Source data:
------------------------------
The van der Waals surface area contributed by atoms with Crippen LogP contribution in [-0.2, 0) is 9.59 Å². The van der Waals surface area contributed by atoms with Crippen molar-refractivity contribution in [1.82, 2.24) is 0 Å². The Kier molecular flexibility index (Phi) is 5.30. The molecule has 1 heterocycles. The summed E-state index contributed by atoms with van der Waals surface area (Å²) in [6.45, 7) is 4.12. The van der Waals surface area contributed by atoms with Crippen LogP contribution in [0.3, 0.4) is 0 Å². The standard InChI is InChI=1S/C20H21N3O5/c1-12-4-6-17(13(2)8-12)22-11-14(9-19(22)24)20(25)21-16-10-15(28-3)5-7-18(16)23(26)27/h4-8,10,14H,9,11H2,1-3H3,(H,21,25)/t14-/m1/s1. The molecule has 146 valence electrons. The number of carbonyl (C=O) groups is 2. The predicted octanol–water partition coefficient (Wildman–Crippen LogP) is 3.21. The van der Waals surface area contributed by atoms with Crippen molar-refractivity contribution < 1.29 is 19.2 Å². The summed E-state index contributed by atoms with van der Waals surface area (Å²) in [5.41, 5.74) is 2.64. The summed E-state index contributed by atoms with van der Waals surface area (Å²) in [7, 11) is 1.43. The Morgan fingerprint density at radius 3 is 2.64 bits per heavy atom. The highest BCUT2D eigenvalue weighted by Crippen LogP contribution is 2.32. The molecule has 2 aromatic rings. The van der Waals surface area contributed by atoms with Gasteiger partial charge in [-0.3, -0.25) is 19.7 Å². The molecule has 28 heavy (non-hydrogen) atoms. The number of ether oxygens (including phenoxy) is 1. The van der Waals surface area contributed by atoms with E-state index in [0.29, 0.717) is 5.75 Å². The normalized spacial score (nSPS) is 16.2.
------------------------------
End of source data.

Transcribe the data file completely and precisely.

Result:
The van der Waals surface area contributed by atoms with Crippen LogP contribution in [-0.2, 0) is 9.59 Å². The van der Waals surface area contributed by atoms with Crippen molar-refractivity contribution in [1.82, 2.24) is 0 Å². The Kier molecular flexibility index (Phi) is 5.30. The molecule has 1 heterocycles. The summed E-state index contributed by atoms with van der Waals surface area (Å²) in [6.45, 7) is 4.12. The van der Waals surface area contributed by atoms with Crippen LogP contribution in [0.3, 0.4) is 0 Å². The standard InChI is InChI=1S/C20H21N3O5/c1-12-4-6-17(13(2)8-12)22-11-14(9-19(22)24)20(25)21-16-10-15(28-3)5-7-18(16)23(26)27/h4-8,10,14H,9,11H2,1-3H3,(H,21,25)/t14-/m1/s1. The molecule has 146 valence electrons. The number of carbonyl (C=O) groups is 2. The predicted octanol–water partition coefficient (Wildman–Crippen LogP) is 3.21. The van der Waals surface area contributed by atoms with Crippen molar-refractivity contribution < 1.29 is 19.2 Å². The summed E-state index contributed by atoms with van der Waals surface area (Å²) in [5.41, 5.74) is 2.64. The summed E-state index contributed by atoms with van der Waals surface area (Å²) in [7, 11) is 1.43. The Morgan fingerprint density at radius 3 is 2.64 bits per heavy atom. The highest BCUT2D eigenvalue weighted by Crippen LogP contribution is 2.32. The molecule has 2 aromatic rings. The van der Waals surface area contributed by atoms with Gasteiger partial charge in [-0.3, -0.25) is 19.7 Å². The molecule has 28 heavy (non-hydrogen) atoms. The number of ether oxygens (including phenoxy) is 1. The van der Waals surface area contributed by atoms with E-state index in [0.29, 0.717) is 5.75 Å². The normalized spacial score (nSPS) is 16.2.